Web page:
Some wake early to sit in silence. To hear the birds sing and the leaves rustle as morning seeps into day. To connect with their senses and observe the subtle change in seasons, the smell of the wind and the glow of new morning light. Some wake early to drink their first cup of coffee or tea in silence. To read or to write. Or meditate. We often fail to notice the beauty in everyday when going about our daily business.
Many individuals credit their success and wellbeing to stable morning routines and rituals. Starting the day slowly, mindfully, and setting a personal intention for the day ahead gives one purpose, while fully embracing – and fulfilling – this purpose brings light on the darkest of days. An intention might have physical, mental or spiritual roots; it is much like a drawing a map of where you wish to be. A true intention should never be forced; it will appear when the mind is still, at rest or focused.
Despite our best efforts, the chatter of thinking continues to play. Sometimes very quietly, and other times less so. And even though we cannot prevent thoughts from crossing our mind, we can train our mind to stay curious and open with each passing thought. By tuning into the present state of our mind we are reminded that we can learn to simply observe thoughts without allowing them to influence our behaviour, our emotions and ultimately our deeply-rooted beliefs. If we train our body to keep it strong, why not do the same for our mind?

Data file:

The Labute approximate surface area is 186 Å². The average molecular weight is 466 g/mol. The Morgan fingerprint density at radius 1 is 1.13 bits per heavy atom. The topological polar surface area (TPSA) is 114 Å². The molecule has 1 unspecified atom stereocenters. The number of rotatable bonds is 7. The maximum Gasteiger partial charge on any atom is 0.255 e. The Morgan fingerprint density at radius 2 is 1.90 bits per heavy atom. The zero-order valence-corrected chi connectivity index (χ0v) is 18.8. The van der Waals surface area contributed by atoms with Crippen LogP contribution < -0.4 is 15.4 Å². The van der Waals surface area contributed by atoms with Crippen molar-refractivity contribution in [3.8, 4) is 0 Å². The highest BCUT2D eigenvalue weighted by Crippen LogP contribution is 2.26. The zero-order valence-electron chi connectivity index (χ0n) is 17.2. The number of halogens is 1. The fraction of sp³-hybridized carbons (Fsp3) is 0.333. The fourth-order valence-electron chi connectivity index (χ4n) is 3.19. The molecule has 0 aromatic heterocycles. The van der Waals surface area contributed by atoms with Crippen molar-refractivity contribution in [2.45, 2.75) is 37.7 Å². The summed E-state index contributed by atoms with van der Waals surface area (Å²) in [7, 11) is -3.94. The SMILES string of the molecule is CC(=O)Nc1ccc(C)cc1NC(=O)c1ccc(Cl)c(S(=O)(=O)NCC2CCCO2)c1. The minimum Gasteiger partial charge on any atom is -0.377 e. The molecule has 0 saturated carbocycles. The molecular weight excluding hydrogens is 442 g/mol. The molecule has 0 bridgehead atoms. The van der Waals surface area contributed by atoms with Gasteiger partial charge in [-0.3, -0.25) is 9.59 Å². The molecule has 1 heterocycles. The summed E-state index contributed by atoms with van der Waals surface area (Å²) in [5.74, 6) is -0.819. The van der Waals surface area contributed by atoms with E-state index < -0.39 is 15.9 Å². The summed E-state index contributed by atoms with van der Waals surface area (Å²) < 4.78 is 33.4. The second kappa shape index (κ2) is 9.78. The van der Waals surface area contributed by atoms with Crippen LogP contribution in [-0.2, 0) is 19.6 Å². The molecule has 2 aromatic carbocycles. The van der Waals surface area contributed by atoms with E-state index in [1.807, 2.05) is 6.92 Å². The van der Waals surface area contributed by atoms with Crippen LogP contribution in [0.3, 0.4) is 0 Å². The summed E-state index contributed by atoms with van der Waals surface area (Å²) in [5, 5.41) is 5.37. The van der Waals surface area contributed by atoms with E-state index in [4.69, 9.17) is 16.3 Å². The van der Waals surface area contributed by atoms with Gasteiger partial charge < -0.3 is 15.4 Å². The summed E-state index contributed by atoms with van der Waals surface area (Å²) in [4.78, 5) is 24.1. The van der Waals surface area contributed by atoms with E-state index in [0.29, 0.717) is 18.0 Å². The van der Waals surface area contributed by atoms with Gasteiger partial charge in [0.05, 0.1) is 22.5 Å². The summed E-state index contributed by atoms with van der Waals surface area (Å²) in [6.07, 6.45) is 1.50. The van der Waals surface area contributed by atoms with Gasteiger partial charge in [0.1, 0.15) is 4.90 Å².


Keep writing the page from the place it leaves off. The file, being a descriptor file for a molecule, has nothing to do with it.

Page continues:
I wake early to practice yoga together with other ashtanga practitioners. Us early birds share a sacred space together without exchanging words, only energy. We practice together, alone. We enter the shala – our studio – at different times and perform the same sequence of asanas, or postures. Each morning is surprisingly distinctive yet familiar for both mind and body. We learn to call on discipline, awareness and acceptance through the conscious practice of breath work which serves as a meditative component for our daily practice. The morning is where I find peace while others still dream and stir in their sleep.
According to ancient Ayurvedic wisdom, the early morning hours are the most auspicious hours of the day. Developing a strong morning routine increases stability in daily life battles. It helps ease turbulence and offsets worry, anger and the rest. It steers focus and nurtures the connection we have with our true self. It brings us closer to our purpose and shapes our identity while shedding light on the vulnerabilities we all share as humans.
How do you start your morning?
Photo taken in Varanasi (Benares), India.